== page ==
Tuesday, December 1, 2015
LG&C Pontoon Workshop A Huge Success / Lower Yuba River Report 12/1/2015
Yesterday Lance Gray and myself held our second pontoon workshop on the Lower Yuba River teaching our guests on how to safely navigate and operate a pontoon boat on moving water. We met at Sycamore Ranch, set up our crafts, and shuttled them up to the Parks Bar / Highway 20 Bridge. We explained the best way to set up your boat including carrying your rod, dry bag storage, proper inflation of bladders, oar specifications, and anchor systems.
We followed that up with the basic paddling strokes, pivots, and how to move from one side of the river to the other. Most people think rowing is easy until they get in the cockpit and then realize there is more to it. That's the great thing about our pontoon workshops, you get to experience real time floating conditions while learning the river, and the famous runs.
We took to the water and began our float under an overcast sky and a chill in the air. The skill set by our students was greater than anticipated, and they quickly learned the dynamics of proper floating. There was a few tense moments where some of them panicked a bit with obstacles in their way, but I kept enforcing to keep your cool, look ahead, choose your line, and commit.
Lance and I have another pontoon workshop scheduled for March 6th 2016. Only five spots are open at this time. Click here to see some videos from yesterday's workshop. Also check out the October issue of California Fly Fisher Magazine where I wrote a very detailed article on the finer points of piloting a pontoon boat. The experience of the workshop is very informative, and most of all fun. You'll learn techniques like feathering your oars, back strokes, forward strokes, jogging, scissor pivots and one oar pivots, slowing down your speed, tackling rapids, avoiding obstacles, and setting up your boat. To get involved, please contact Lance for booking and click here; Lance Gray and Company. Specail thanks to Outcast Boats for providing our students with dry bags, the gesture was very well received by all.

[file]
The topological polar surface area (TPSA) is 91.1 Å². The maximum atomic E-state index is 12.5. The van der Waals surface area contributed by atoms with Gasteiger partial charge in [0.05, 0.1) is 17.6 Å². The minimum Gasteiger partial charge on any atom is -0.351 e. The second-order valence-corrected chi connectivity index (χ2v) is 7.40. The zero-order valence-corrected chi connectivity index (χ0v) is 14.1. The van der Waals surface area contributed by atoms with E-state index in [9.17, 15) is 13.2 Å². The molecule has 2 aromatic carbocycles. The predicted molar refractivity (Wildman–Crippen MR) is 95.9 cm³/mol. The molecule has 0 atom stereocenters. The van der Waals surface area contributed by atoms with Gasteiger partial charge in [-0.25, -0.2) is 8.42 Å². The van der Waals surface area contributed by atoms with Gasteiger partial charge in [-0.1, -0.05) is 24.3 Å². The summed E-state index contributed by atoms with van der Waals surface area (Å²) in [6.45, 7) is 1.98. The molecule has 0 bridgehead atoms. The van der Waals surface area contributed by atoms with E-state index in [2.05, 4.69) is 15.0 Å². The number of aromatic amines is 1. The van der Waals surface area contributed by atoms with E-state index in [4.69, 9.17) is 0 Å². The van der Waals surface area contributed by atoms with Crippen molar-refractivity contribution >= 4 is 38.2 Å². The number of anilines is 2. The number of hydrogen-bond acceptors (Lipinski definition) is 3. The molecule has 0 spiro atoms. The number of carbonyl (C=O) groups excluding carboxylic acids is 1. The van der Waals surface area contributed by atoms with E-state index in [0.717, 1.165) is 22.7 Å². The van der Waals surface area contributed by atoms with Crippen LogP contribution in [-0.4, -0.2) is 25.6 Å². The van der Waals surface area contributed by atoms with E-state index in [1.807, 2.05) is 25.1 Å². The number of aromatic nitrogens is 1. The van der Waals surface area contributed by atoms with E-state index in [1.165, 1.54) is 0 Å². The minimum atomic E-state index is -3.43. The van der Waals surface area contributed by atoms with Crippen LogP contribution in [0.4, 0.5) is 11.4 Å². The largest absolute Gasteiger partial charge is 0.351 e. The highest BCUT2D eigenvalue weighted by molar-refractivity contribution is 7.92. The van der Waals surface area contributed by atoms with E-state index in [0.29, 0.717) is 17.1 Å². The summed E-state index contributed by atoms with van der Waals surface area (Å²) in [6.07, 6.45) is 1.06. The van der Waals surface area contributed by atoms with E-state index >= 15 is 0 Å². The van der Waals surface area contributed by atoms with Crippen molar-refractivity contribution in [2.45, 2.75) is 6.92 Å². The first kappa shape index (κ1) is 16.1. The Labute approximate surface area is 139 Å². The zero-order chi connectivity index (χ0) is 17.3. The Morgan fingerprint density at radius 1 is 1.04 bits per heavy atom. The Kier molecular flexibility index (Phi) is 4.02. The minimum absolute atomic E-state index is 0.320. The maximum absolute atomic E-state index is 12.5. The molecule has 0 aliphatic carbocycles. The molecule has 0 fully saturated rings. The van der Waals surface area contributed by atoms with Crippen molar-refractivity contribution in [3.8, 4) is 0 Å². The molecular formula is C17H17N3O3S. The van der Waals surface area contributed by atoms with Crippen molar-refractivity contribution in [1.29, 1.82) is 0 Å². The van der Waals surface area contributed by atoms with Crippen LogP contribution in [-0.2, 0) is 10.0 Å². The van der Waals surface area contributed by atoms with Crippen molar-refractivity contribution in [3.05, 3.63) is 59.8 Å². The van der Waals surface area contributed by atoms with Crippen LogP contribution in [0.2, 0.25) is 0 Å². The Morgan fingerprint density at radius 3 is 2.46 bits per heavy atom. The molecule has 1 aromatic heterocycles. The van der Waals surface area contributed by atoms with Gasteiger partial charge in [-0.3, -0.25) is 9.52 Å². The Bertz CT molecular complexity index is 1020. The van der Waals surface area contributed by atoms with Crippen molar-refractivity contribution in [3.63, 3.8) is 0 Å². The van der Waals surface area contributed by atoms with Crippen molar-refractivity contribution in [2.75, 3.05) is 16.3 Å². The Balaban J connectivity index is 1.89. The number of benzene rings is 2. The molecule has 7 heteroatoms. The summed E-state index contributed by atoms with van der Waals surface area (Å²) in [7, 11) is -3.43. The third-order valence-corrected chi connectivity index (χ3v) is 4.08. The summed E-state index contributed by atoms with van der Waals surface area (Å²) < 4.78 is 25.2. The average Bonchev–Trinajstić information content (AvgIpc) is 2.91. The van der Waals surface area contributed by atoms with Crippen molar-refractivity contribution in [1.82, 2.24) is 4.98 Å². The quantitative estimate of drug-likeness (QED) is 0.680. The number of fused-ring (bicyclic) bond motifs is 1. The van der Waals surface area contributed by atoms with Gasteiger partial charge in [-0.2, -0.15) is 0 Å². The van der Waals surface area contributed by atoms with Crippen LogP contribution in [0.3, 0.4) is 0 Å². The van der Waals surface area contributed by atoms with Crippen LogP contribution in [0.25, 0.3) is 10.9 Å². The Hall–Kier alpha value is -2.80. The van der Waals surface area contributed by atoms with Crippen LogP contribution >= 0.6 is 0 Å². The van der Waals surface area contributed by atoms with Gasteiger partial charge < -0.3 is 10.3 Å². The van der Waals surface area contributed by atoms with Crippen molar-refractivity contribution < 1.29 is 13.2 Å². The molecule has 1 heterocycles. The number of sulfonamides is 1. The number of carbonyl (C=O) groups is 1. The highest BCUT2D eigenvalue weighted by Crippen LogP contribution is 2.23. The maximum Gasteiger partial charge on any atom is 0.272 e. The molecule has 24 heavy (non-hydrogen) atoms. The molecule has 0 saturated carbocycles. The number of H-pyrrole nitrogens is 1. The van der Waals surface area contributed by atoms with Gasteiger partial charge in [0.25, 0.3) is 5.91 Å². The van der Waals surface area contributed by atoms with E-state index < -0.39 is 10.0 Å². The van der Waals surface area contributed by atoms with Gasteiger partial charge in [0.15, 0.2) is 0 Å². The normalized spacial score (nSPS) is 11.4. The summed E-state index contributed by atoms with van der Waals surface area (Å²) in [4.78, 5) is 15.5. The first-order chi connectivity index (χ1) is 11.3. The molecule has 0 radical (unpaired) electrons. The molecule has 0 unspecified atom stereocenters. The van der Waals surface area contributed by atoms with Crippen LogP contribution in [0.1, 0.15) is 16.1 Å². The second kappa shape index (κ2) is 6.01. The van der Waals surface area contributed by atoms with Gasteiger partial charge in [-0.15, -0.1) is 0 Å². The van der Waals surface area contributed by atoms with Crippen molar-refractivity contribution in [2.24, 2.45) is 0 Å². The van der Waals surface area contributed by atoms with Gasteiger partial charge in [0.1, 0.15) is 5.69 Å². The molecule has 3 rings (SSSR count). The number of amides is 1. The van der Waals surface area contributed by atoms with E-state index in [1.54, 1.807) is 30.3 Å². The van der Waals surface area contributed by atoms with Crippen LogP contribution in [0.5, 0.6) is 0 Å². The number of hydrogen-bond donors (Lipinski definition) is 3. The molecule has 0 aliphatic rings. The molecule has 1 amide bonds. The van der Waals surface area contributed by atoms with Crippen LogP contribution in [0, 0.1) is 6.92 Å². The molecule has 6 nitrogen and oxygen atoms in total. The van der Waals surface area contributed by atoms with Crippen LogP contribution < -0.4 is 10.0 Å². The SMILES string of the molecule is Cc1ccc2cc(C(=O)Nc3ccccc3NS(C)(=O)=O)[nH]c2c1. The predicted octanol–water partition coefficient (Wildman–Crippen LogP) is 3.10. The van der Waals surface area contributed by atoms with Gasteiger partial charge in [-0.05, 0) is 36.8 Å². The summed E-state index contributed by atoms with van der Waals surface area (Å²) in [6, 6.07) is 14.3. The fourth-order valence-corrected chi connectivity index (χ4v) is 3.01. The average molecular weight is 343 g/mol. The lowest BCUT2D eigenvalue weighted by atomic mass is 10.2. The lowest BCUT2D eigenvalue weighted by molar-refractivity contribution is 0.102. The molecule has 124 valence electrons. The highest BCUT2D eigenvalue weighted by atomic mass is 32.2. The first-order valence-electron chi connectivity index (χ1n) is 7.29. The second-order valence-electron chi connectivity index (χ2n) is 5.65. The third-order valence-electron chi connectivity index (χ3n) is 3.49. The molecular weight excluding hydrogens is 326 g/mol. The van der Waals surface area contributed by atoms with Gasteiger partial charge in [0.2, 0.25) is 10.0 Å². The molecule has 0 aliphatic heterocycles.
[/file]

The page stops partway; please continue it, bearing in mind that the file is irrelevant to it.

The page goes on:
Though the day's main focus was on pontoon boats we did manage a few hours of fishing resulting in a few tugs while swinging flies, and indicator fishing. We had a slight rain shower and after it stopped a sizable blue wing olive hatch commenced with a few heads poking up. Getting the dry fly eaters to eat was another story, but our students learned some very valuable skills that will aid them in the their future trips on the river.
At this time the Lower Yuba River is in transition as the resident rainbows are switching from eggs to aquatic insects. Typical conditions exist from a decent day to very slow fishing. For swinging I suggest an olive Slumpbuster or salmon fry / fingerling patterns. Nymphing; Hogan's S&M nymph, San Juan worms, and Tom's Mangy Prince. When it comes to the bwo hatch try a very small parachute with a flat wing spinner trailer in the size of #20. It's going to be a painful wait until the skwala stones pop out and hatch, and speaking for myself I get amped just thinking about it. A cold storm with heavy precipitation will be coming in this Thursday, then clearing for the weekend. Make sure to check the flows from Englebright Dam, and Deer Creek, combine the cfs flow to get an accurate measurement before you go. Best of luck and I'll see you on the water.